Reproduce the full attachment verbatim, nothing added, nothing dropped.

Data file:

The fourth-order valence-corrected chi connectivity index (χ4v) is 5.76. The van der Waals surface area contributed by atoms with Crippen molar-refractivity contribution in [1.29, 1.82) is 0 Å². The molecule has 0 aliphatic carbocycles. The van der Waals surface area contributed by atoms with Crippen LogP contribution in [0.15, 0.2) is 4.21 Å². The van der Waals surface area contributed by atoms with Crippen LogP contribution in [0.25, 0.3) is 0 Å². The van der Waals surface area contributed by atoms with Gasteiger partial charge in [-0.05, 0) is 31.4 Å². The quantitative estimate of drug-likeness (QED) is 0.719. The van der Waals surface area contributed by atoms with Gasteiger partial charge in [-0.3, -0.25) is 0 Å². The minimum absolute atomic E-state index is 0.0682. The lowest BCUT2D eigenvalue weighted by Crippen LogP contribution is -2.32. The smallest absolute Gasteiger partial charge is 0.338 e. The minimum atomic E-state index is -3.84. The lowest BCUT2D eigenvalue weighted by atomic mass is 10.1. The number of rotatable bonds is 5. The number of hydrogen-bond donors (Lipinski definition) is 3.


The fourth-order valence-corrected chi connectivity index (χ4v) is 5.76. The van der Waals surface area contributed by atoms with Crippen molar-refractivity contribution in [1.29, 1.82) is 0 Å². The molecule has 0 aliphatic carbocycles. The van der Waals surface area contributed by atoms with Crippen LogP contribution in [0.15, 0.2) is 4.21 Å². The van der Waals surface area contributed by atoms with Crippen LogP contribution in [0.25, 0.3) is 0 Å². The van der Waals surface area contributed by atoms with Gasteiger partial charge in [-0.05, 0) is 31.4 Å². The quantitative estimate of drug-likeness (QED) is 0.719. The van der Waals surface area contributed by atoms with Gasteiger partial charge in [-0.3, -0.25) is 0 Å². The minimum absolute atomic E-state index is 0.0682. The lowest BCUT2D eigenvalue weighted by Crippen LogP contribution is -2.32. The smallest absolute Gasteiger partial charge is 0.338 e. The minimum atomic E-state index is -3.84. The lowest BCUT2D eigenvalue weighted by atomic mass is 10.1. The number of rotatable bonds is 5. The number of hydrogen-bond donors (Lipinski definition) is 3.